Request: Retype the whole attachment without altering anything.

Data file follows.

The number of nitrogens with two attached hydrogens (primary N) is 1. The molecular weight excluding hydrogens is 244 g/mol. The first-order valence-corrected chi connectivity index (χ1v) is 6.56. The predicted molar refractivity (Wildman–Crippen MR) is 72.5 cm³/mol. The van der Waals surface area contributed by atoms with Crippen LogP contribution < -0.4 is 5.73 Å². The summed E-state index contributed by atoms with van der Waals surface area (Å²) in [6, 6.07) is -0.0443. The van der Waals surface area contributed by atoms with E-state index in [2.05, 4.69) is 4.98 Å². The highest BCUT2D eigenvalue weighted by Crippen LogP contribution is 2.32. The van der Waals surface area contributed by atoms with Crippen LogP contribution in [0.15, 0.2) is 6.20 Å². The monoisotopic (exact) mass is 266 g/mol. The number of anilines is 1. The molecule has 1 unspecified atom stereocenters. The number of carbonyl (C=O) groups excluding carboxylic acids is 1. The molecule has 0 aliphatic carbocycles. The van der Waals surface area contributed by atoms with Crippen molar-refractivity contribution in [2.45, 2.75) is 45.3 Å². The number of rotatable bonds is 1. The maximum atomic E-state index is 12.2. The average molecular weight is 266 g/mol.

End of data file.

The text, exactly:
The number of nitrogens with two attached hydrogens (primary N) is 1. The molecular weight excluding hydrogens is 244 g/mol. The first-order valence-corrected chi connectivity index (χ1v) is 6.56. The predicted molar refractivity (Wildman–Crippen MR) is 72.5 cm³/mol. The van der Waals surface area contributed by atoms with Crippen LogP contribution < -0.4 is 5.73 Å². The summed E-state index contributed by atoms with van der Waals surface area (Å²) in [6, 6.07) is -0.0443. The van der Waals surface area contributed by atoms with E-state index in [2.05, 4.69) is 4.98 Å². The highest BCUT2D eigenvalue weighted by Crippen LogP contribution is 2.32. The van der Waals surface area contributed by atoms with Crippen LogP contribution in [0.15, 0.2) is 6.20 Å². The monoisotopic (exact) mass is 266 g/mol. The number of anilines is 1. The molecule has 1 unspecified atom stereocenters. The number of carbonyl (C=O) groups excluding carboxylic acids is 1. The molecule has 0 aliphatic carbocycles. The van der Waals surface area contributed by atoms with Crippen molar-refractivity contribution in [2.45, 2.75) is 45.3 Å². The number of rotatable bonds is 1. The maximum atomic E-state index is 12.2. The average molecular weight is 266 g/mol.